level in java since class of an object is not really an object (in any interesting/OO
    way) in java. Class of an object will always be an object of type java.lang.Class.
    * Children object and parent object ? Are you talking inheritence or some kind of
    composition ? If you wan to find out all subclasses of a given class, the simple answer
    is - you can not. You can however find out super class or super interface(s) using
    reflection.


    Fredy wrote:

    > I have 2 classes
    >
    > abstract public class foo {
    >
    > public void bar() {
    >
    > // i want a Class object of "this"
    >
    > Class c = this.getClass(); // here i get a class of type foo, even if
    > the runtime class is type foo2
    > }
    > }
    >
    > public class foo2 extends foo {
    >
    > ...
    > }
    >
    > with other words, how to get the children object from the parent object?
     
    Abhijat Vatsyayan, Apr 29, 2005
    #5
  6. Robert wrote:
    > I think it'll work in any method that the child would call inside the
    > parent. Just probably not the ctor. Try any other method define the
    > method in the abstract class and have the derived class call it but
    > don't define it in the derived class. I bet it works.
    >


    Why would the constructor be any different?

    public abstract class ClassTest {
    String myClassName1 = getClass().getName();
    String myClassName2;
    ClassTest(){
    myClassName2 = getClass().getName();
    }
    public static void main(String[] args) {
    ClassTest t = new foo2();
    System.out.println(t.getClassName());
    System.out.println(t.myClassName1);
    System.out.println(t.myClassName2);
    }
    String getClassName(){
    return getClass().getName();
    }
    }

    class foo2 extends ClassTest{
    }


    prints:

    foo2
    foo2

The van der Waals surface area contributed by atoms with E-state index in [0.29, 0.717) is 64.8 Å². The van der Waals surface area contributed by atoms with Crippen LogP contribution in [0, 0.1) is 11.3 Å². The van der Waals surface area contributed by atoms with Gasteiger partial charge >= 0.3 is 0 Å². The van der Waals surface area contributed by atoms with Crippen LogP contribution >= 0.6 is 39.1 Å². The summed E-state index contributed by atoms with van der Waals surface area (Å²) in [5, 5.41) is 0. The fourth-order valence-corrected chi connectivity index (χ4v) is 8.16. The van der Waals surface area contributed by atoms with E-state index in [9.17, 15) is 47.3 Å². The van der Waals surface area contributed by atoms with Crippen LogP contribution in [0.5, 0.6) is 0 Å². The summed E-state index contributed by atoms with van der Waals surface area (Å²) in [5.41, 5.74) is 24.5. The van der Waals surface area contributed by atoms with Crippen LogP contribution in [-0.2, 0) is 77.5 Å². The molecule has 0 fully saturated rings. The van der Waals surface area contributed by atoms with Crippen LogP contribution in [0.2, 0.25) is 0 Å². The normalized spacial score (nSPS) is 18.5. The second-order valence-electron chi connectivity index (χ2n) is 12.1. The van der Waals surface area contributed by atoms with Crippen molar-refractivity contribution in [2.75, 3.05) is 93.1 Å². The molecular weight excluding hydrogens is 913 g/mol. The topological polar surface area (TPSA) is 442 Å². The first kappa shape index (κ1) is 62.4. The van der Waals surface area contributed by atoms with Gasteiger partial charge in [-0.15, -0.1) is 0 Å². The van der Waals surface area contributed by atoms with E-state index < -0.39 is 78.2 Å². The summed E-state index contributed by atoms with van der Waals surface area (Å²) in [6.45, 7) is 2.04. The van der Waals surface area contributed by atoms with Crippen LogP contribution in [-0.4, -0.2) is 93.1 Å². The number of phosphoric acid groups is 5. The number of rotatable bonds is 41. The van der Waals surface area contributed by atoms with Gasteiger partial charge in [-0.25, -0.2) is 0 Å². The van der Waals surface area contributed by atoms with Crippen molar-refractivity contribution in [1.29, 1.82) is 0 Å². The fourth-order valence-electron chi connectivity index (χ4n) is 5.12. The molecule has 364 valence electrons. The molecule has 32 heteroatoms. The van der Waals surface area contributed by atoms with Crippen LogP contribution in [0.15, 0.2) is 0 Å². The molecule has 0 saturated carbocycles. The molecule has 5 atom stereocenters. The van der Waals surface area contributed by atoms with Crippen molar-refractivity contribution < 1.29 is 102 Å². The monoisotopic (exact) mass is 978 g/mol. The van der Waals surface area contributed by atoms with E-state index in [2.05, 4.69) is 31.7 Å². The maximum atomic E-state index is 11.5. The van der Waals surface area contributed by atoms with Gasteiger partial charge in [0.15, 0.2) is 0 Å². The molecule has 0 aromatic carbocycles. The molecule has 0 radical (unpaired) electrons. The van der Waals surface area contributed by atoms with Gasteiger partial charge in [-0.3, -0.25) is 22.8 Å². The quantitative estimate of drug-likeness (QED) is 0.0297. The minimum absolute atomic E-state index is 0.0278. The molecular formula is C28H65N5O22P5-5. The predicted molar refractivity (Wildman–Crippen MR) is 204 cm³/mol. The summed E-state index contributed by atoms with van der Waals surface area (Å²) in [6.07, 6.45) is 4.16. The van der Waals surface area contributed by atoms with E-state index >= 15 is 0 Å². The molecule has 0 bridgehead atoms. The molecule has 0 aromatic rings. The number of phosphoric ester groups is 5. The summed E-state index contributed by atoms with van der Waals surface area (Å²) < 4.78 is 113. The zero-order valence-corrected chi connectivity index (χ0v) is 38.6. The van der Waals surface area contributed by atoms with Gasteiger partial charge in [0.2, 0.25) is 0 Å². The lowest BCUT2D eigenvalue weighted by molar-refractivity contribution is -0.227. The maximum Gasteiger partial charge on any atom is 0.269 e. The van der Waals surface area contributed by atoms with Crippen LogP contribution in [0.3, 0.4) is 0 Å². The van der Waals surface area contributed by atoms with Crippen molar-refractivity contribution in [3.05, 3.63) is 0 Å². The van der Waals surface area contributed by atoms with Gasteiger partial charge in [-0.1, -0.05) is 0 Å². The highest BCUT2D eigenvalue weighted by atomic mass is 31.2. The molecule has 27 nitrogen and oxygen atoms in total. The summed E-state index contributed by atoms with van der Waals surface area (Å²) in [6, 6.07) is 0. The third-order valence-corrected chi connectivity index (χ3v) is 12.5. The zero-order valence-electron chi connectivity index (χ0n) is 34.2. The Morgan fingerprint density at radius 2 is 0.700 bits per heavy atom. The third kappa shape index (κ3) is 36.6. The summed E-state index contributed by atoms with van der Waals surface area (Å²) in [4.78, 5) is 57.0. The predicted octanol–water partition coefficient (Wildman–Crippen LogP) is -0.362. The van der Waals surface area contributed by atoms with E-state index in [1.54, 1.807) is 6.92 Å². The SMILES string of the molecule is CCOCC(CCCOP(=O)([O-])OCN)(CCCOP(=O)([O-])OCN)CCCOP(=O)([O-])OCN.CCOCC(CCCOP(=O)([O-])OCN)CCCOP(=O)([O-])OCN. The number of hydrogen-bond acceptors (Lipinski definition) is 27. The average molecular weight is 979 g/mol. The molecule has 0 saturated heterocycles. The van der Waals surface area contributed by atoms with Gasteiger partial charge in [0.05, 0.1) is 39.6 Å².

foo2
     
    Patricia Shanahan, Apr 30, 2005
    #6
  7. Fredy

    Fredy Guest

    Yeah, sorry the bug was elsewere :)

    Abhijat Vatsyayan wrote:

    > Have you even tried compiling and running the example you have posted?
    >
    > A few things -
    >
    > * type of "c" will always be java.lang.Class .
    > * c.getName() can never return foo (or its fully qualified name). foo is an abstract
    > class.
    > * "this" will always refer to an object . If the object is of type foo2,
    > this.getClass().getName() will return foo2 (FQN really ) . There is no "this" at a class
    > level in java since class of an object is not really an object (in any interesting/OO
    > way) in java. Class of an object will always be an object of type java.lang.Class.
    > * Children object and parent object ? Are you talking inheritence or some kind of
    > composition ? If you wan to find out all subclasses of a given class, the simple answer
    > is - you can not. You can however find out super class or super interface(s) using
    > reflection.
    >
    >
    > Fredy wrote:
    >
    >
    >>I have 2 classes
    >>
    >>abstract public class foo {
    >>
    >> public void bar() {
    >>
    >> // i want a Class object of "this"
    >>
    >> Class c = this.getClass(); // here i get a class of type foo, even if
    >>the runtime class is type foo2
    >> }
    >>}
    >>
    >>public class foo2 extends foo {
    >>
    >>...
    >>}
    >>
    >>with other words, how to get the children object from the parent object?

    >
    >
     
    Fredy, Apr 30, 2005
    #7